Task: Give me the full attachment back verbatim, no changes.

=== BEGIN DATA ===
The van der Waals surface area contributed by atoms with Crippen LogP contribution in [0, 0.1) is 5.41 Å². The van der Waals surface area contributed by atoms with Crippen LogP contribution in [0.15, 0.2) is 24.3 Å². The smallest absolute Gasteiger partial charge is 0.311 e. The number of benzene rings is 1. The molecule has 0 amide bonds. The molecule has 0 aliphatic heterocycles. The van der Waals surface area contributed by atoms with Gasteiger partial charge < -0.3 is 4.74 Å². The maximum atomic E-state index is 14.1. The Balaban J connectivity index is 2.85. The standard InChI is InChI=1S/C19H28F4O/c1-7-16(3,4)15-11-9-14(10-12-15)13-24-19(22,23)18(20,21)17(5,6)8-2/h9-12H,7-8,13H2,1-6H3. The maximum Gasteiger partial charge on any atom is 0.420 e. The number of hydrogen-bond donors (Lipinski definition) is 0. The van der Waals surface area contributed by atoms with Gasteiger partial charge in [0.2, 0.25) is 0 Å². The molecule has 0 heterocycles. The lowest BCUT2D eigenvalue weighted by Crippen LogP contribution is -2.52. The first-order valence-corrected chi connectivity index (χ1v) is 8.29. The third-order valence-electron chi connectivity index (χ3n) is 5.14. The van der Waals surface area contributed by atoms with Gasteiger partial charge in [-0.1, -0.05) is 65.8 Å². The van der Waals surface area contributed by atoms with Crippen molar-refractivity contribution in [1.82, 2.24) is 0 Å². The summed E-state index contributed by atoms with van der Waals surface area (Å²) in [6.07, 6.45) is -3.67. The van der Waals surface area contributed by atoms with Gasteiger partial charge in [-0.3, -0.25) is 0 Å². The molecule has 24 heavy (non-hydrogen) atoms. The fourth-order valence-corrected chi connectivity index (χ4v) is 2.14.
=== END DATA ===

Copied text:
The van der Waals surface area contributed by atoms with Crippen LogP contribution in [0, 0.1) is 5.41 Å². The van der Waals surface area contributed by atoms with Crippen LogP contribution in [0.15, 0.2) is 24.3 Å². The smallest absolute Gasteiger partial charge is 0.311 e. The number of benzene rings is 1. The molecule has 0 amide bonds. The molecule has 0 aliphatic heterocycles. The van der Waals surface area contributed by atoms with Gasteiger partial charge < -0.3 is 4.74 Å². The maximum atomic E-state index is 14.1. The Balaban J connectivity index is 2.85. The standard InChI is InChI=1S/C19H28F4O/c1-7-16(3,4)15-11-9-14(10-12-15)13-24-19(22,23)18(20,21)17(5,6)8-2/h9-12H,7-8,13H2,1-6H3. The maximum Gasteiger partial charge on any atom is 0.420 e. The number of hydrogen-bond donors (Lipinski definition) is 0. The van der Waals surface area contributed by atoms with Gasteiger partial charge in [0.2, 0.25) is 0 Å². The molecule has 0 heterocycles. The lowest BCUT2D eigenvalue weighted by Crippen LogP contribution is -2.52. The first-order valence-corrected chi connectivity index (χ1v) is 8.29. The third-order valence-electron chi connectivity index (χ3n) is 5.14. The van der Waals surface area contributed by atoms with Gasteiger partial charge in [-0.1, -0.05) is 65.8 Å². The van der Waals surface area contributed by atoms with Crippen molar-refractivity contribution in [1.82, 2.24) is 0 Å². The summed E-state index contributed by atoms with van der Waals surface area (Å²) in [6.07, 6.45) is -3.67. The van der Waals surface area contributed by atoms with Gasteiger partial charge in [-0.3, -0.25) is 0 Å². The molecule has 24 heavy (non-hydrogen) atoms. The fourth-order valence-corrected chi connectivity index (χ4v) is 2.14.